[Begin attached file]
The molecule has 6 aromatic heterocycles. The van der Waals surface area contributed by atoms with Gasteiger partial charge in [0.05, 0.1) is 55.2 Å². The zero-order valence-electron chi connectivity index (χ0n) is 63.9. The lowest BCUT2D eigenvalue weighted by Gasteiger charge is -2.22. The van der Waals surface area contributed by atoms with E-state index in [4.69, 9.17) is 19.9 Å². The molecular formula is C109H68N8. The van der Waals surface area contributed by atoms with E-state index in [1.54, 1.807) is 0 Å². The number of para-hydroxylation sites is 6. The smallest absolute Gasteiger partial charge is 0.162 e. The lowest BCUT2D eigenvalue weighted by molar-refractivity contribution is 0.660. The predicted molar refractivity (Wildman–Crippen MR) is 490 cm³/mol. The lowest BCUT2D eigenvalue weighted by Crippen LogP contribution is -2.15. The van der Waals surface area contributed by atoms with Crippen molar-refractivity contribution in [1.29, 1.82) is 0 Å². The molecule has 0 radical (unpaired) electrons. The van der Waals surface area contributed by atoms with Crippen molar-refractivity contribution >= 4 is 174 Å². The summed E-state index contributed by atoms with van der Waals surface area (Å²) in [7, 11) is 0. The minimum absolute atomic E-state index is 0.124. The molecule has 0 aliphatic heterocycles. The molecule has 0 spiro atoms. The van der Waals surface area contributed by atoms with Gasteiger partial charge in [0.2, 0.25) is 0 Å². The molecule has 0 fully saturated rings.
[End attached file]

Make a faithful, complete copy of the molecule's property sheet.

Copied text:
The molecule has 6 aromatic heterocycles. The van der Waals surface area contributed by atoms with Gasteiger partial charge in [0.05, 0.1) is 55.2 Å². The zero-order valence-electron chi connectivity index (χ0n) is 63.9. The lowest BCUT2D eigenvalue weighted by Gasteiger charge is -2.22. The van der Waals surface area contributed by atoms with E-state index in [4.69, 9.17) is 19.9 Å². The molecular formula is C109H68N8. The van der Waals surface area contributed by atoms with E-state index in [1.54, 1.807) is 0 Å². The number of para-hydroxylation sites is 6. The smallest absolute Gasteiger partial charge is 0.162 e. The lowest BCUT2D eigenvalue weighted by molar-refractivity contribution is 0.660. The predicted molar refractivity (Wildman–Crippen MR) is 490 cm³/mol. The lowest BCUT2D eigenvalue weighted by Crippen LogP contribution is -2.15. The van der Waals surface area contributed by atoms with Crippen molar-refractivity contribution in [1.29, 1.82) is 0 Å². The molecule has 0 radical (unpaired) electrons. The van der Waals surface area contributed by atoms with Crippen molar-refractivity contribution >= 4 is 174 Å². The summed E-state index contributed by atoms with van der Waals surface area (Å²) in [7, 11) is 0. The minimum absolute atomic E-state index is 0.124. The molecule has 0 aliphatic heterocycles. The molecule has 0 spiro atoms. The van der Waals surface area contributed by atoms with Gasteiger partial charge in [0.2, 0.25) is 0 Å². The molecule has 0 fully saturated rings.